The Weinstein Co. may be nowhere near the gold standard set by Pixar in the imagination and technical ability of its animation, but it beats all 10 of the champion’s justifiably lauded classics in one category. Pixar has yet to produce a single film with a female hero, while “Hoodwinked Too! Hood vs. Evil,” has two: both brave, strong, compassionate, loyal, smart and independent.
As the film’s director Mike Disa recently noted, female characters in animation — the human ones, anyway — are nearly always focused on love and family. “How many animated films have you seen where the female lead is little more than a cliche object for the hero to impress in the last reel? Face it, if you want to be a strong female character in animation you are better off as a mouse.” He was determined to make a movie for girls and boys with female characters whose idea of happily ever after did not necessarily mean the perfect date.
The first “Hoodwinked” movie was a fresh and funny take on the tale of Red Riding Hood, with appealing characters and a clever script to make up for animation that tended to be static and pedestrian. We entered the story at the climax, with the woodsman breaking into Granny’s house just as Red realized it was a wolf wearing Granny’s nightie. As each of the characters explained what happened to a patient cop who happens to be a frog, we learned that everything we thought we knew about the story was wrong and any assumptions we had about the intentions and capabilities of the characters was entertainingly turned inside out and upside down.
As the sequel begins, Red (Hayden Panettierre, replacing Anne Hathaway) has taken a leave of absence from working with the Wolf (Patrick Warburton) at a super high-tech law enforcement operation called HEA (for Happily Ever After). She is studying with the Sisters of the Hood, a training camp high in the mountains with a combined program of martial arts and cooking.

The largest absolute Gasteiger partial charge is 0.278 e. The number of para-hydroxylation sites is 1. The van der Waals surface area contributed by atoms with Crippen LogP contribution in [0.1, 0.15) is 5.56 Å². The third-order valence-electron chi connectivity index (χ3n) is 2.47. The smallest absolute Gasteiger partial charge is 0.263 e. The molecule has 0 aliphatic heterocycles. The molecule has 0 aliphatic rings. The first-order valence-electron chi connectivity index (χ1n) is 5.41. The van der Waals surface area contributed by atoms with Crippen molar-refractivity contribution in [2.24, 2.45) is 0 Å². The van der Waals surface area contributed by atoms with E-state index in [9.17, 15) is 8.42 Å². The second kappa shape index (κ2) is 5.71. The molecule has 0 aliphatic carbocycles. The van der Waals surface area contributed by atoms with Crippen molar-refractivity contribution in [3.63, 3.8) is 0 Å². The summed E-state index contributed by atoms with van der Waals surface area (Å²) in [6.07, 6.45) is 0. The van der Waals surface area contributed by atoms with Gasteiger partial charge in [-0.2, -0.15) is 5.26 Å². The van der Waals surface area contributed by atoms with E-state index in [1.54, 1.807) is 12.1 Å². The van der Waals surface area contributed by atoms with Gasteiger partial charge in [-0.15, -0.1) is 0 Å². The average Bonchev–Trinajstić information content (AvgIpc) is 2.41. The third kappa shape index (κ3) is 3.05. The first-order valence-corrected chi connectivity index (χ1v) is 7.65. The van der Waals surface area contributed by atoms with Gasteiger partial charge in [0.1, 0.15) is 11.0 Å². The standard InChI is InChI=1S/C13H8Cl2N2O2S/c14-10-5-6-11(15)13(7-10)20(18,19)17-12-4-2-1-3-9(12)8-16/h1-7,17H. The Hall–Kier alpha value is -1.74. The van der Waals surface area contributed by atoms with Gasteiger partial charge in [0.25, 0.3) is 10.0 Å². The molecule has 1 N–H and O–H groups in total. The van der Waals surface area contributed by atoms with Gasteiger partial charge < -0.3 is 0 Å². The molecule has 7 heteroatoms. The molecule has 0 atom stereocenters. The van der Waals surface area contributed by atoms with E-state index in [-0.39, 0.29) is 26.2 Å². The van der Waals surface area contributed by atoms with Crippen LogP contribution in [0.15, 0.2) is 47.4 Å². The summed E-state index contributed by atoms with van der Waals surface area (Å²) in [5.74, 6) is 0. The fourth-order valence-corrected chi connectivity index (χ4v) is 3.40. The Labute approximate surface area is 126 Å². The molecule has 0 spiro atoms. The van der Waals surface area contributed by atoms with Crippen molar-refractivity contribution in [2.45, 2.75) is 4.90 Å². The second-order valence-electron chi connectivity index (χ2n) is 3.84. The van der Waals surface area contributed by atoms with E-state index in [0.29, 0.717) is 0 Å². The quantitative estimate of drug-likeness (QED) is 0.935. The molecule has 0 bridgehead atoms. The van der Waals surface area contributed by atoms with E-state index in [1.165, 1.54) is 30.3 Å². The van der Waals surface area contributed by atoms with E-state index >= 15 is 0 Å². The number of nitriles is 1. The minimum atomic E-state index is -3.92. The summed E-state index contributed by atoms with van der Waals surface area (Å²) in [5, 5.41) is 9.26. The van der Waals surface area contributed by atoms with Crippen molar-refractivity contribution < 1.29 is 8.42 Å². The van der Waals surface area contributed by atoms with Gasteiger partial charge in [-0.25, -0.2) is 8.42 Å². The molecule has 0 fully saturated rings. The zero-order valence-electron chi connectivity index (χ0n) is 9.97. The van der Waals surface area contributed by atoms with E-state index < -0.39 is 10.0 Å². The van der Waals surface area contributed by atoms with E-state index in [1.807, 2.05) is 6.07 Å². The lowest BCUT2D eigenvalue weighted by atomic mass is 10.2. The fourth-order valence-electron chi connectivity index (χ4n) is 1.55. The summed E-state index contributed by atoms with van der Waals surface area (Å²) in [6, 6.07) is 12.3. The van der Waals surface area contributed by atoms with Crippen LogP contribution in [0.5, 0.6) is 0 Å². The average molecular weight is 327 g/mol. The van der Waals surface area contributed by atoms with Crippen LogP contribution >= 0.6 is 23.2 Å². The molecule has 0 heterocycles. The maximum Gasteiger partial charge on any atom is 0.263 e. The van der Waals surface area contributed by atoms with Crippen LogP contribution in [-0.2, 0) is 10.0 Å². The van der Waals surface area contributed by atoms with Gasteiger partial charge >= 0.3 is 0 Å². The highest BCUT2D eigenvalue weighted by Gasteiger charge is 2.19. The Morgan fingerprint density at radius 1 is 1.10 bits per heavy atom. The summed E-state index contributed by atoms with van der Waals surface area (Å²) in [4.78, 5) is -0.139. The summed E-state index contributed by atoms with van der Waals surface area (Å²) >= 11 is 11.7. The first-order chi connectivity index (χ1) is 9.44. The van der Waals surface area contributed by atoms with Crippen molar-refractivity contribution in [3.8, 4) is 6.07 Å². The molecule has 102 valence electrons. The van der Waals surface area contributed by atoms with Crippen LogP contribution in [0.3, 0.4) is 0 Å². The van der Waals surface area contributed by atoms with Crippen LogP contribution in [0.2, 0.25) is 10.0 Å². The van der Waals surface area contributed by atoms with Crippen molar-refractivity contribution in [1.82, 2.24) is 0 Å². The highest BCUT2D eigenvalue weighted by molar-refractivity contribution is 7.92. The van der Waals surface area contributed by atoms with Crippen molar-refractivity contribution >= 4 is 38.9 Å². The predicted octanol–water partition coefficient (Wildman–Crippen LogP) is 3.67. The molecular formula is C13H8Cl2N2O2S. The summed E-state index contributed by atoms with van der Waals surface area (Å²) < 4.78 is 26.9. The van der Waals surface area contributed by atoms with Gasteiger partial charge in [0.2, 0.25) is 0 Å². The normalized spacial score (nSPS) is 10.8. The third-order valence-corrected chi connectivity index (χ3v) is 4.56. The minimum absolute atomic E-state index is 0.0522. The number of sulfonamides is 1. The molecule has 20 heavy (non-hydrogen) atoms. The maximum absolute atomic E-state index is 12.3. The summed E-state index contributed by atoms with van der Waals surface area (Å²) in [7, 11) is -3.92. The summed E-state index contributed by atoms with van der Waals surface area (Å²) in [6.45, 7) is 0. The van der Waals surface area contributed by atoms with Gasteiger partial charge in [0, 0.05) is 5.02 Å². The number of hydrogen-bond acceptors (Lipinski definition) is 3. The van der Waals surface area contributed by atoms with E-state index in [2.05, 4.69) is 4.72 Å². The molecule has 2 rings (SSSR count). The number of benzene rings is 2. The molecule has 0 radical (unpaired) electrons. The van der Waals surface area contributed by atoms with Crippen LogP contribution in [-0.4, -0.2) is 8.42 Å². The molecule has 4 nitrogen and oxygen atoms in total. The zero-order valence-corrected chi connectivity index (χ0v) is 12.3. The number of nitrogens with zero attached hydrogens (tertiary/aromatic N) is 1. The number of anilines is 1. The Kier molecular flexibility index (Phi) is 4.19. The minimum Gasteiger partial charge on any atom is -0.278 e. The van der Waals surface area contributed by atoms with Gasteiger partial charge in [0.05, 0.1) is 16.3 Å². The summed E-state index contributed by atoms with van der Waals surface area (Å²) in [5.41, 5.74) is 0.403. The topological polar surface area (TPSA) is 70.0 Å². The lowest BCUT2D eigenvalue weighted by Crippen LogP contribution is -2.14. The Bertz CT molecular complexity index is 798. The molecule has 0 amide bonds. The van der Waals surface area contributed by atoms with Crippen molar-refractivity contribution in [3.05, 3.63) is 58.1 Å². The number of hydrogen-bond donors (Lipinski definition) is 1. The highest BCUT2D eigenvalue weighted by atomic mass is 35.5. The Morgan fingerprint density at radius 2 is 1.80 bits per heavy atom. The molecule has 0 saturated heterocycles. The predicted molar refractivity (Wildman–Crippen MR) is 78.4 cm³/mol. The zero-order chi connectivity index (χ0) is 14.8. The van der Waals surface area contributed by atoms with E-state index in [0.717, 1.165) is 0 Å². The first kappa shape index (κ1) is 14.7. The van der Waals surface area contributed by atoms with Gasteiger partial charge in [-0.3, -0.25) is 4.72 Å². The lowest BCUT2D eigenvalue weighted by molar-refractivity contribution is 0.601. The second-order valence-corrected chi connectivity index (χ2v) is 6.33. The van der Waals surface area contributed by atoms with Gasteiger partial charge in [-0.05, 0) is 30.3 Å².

Surveillance experts Bo Peep and her sheep, stationed at the control center’s bank of monitors, report that two children have been seen in the vicinity of a house made out of candy.
Wolf tries his best, but this time huffing and puffing won’t blow the door in. To rescue little Hansel (Bill Hader) and Gretel (Amy Poehler) and Red’s Granny (Glenn Close) from a masked wicked witch named Verushka (Joan Cusack), he needs some help.
Red has yet to learn the Sister Hood’s most carefully guarded secret, the missing ingredient in the magic truffle recipe. She still makes the mistake of getting distracted from her task by impetuous pride and impatient insistence on doing things herself. But those lessons will have to wait — or be learned on the job — as she races to the rescue.
Red and Wolf get the help of old friends: the frog cop (who mutters “mammals!” when things get out of hand); Twitchy, the over-caffeinated squirrel (voice of co-screenwriter Cory Edwards); a banjo-playing goat; the yodeling huntsman (voice of Martin Short), and even an old enemy — Boingo, now confined, Hannibal Lecter-style, in prison.
Welcome new additions include Wayne Newton as a singing harp, Cheech and Chong as two of the three pigs, and David Alan Grier as Moss the Troll, who tries to keep Red from crossing his bridge.
The jokes come very fast, with a whirlwind of pop culture references from “Happy Days” to the Food Network, “Goodfellas,” blogging and the Disney classic “Mickey and the Beanstalk.” There are some nice 3-D swoops and drops, but the more vertiginous entertainment of the film is in the script, as once again what we think we know about fairy-tale heroines, villains, mean girls, old ladies, witches and happy endings are deliciously turned upside down and inside out.